Today’s Morning Jolt looks at a New Hampshire primary and a late addition to the list of little-known Rick Perry Facts, but focuses mostly on what’s driving the “We Are the 99 Percent” folks — who may not completely overlap with the Occupy Wall Street protesters.
So I went through the photos of the “We Are the 99 Percent” crowd, in which they take pictures of themselves looking forlorn and hold up notebooks describing the life circumstances that make them so angry. Sometimes you get some laughable cases, like the guy who wants a bailout for his art school student loans. But as you go through them, there are some genuinely heartbreaking tales of woe. A point that hasn’t come through in much of the protests in the park in New York City is how often people say, “I consider myself lucky, I still have a place to live and my loved ones” or some other expression of gratitude.
In a lot of cases, they describe working part time, often more than one part time job, and struggling to get by. These are actually the faces to the monthly figure we get from the Bureau of Labor Statistics. Last month, BLS calculated that 9.3 million Americans were working part time because they couldn’t find the full-time work they desired; in September, an additional 444,000 Americans entered this category. Part-time work is better than no work, but it often doesn’t include benefits and one inevitably gets the stress and challenge of two separate work schedules, added with whatever other responsibilities one has (family, etc.).
The world has always had young people who majored in studies that don’t easily lend themselves to entry-level jobs. What it also often had was enough entry-level jobs for them to make a living doing something else that pays the bills while they figure out how to turn that sociology or classical studies or drama or whatever degree into an actual career. Since 2008, the American economy has had fewer and fewer options, and more and more folks looking for those jobs. And while we’ve certainly had recessions before, we haven’t had multiple years of unemployment at 9 percent or so, at least not since the Great Depression.
I think two big factors are driving this — the first is the realization that electing Obama, the Munificent Sun-God, didn’t actually do much to fix many of the problems young people were upset about in 2008. The job market still stinks, wage growth is a distant memory, the drop in housing prices hurts current homeowners and not enough young earners have the resources to take advantage of lower home prices and oh, by the way, gas is $4 per gallon instead of $3 per gallon.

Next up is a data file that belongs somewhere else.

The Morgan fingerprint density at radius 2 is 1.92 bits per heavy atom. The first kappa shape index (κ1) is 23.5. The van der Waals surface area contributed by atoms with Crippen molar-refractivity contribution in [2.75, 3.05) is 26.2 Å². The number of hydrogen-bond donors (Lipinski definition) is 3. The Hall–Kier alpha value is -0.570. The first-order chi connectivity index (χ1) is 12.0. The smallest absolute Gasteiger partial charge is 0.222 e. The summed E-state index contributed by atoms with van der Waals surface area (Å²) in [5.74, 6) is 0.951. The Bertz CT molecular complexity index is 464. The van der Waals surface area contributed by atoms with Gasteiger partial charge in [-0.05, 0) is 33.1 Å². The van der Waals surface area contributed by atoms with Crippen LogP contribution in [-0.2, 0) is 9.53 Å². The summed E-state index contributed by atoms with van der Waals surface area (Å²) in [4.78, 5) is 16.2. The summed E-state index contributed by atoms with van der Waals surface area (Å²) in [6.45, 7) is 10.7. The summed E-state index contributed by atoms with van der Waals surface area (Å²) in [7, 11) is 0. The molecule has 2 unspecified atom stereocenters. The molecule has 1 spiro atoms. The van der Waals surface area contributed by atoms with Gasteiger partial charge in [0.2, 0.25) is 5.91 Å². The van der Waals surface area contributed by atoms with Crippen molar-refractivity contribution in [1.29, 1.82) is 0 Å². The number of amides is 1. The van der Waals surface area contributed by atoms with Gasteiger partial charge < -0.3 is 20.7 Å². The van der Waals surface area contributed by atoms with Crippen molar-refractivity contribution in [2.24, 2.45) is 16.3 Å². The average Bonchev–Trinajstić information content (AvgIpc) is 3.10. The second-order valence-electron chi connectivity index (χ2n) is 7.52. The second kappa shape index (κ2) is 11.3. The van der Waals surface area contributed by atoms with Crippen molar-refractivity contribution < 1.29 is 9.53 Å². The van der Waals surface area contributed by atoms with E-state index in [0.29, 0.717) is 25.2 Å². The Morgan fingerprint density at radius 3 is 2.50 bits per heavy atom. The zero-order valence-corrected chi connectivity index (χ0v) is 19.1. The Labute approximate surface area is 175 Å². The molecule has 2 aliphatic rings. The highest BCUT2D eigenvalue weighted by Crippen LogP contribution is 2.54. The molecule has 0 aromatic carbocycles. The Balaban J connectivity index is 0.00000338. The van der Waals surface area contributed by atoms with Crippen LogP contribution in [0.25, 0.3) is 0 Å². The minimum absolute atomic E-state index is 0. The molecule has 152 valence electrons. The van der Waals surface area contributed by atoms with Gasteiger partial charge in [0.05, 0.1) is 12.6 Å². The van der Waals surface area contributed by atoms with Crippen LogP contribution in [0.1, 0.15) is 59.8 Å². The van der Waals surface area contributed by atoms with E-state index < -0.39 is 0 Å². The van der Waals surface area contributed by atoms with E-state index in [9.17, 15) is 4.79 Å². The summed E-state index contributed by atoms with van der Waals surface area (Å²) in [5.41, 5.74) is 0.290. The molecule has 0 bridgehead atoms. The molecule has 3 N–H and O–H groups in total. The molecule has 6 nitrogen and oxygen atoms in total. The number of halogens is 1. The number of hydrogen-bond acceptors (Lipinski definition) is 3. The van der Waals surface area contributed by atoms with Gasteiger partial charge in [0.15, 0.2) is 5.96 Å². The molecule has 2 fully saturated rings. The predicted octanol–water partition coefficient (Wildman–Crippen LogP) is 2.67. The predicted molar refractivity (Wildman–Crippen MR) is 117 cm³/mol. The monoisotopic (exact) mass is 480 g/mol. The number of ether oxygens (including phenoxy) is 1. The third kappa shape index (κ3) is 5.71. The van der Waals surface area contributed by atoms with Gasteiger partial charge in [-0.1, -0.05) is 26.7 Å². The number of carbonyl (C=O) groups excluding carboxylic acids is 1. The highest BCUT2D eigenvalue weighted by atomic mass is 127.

The second big factor is TARP; the common cry from a lot of these folks is a whiny, “where’s my bailout?” The other night, HBO replayed Too Big to Fail, their star-studded depiction of Treasury Secretary Hank Paulson’s actions during the 2008 financial meltdown. It was good for what it was, watching Hollywood stars reenact semi-public figures in annotated versions of their meetings during events of not too long ago. (Paul Giamatti made a strangely plausible Ben Bernanke; Billy Crudup plays as a suspiciously noble and well-reasoning, if fidgety, Tim Geithner. I kept yelling, “He’s the mole! He’s the mole! Somebody stop him!” but then I remembered I was thinking of Mission Impossible 3. Or was I?) Whether you think TARP was necessary or not — the movie clearly makes TARP opponents in the House GOP out to be reckless villains, but the closing text portrays the program as failing most of its fundamental goals — I think TARP and the
ThreeFour Years’ Recession have taken a one-two punch to the average Americans’ sense of how the world works. To see the Feds giving hundreds of billions of dollars to immensely powerful banks with few strings attached is baffling and incongruous; to see such a fortune spent to save banks from the consequences of their bad decisions, while so many ordinary Americans suffer worse — i.e., mass layoffs that have little to do with the work quality of those laid off — persuades a lot of folks that the whole system is rigged and that the American Dream is a con. I don’t think that’s true, but as we inch into our fourth year of hard times, I can’t begrudge someone who’s burned through their savings from feeling that hard work and making the right decisions doesn’t really pay off in modern America anymore. Few economists expect much of an improvement in the year to come; I wonder how many Americans will feel even angrier, and even more eager to lash out at a scapegoat, a year from now.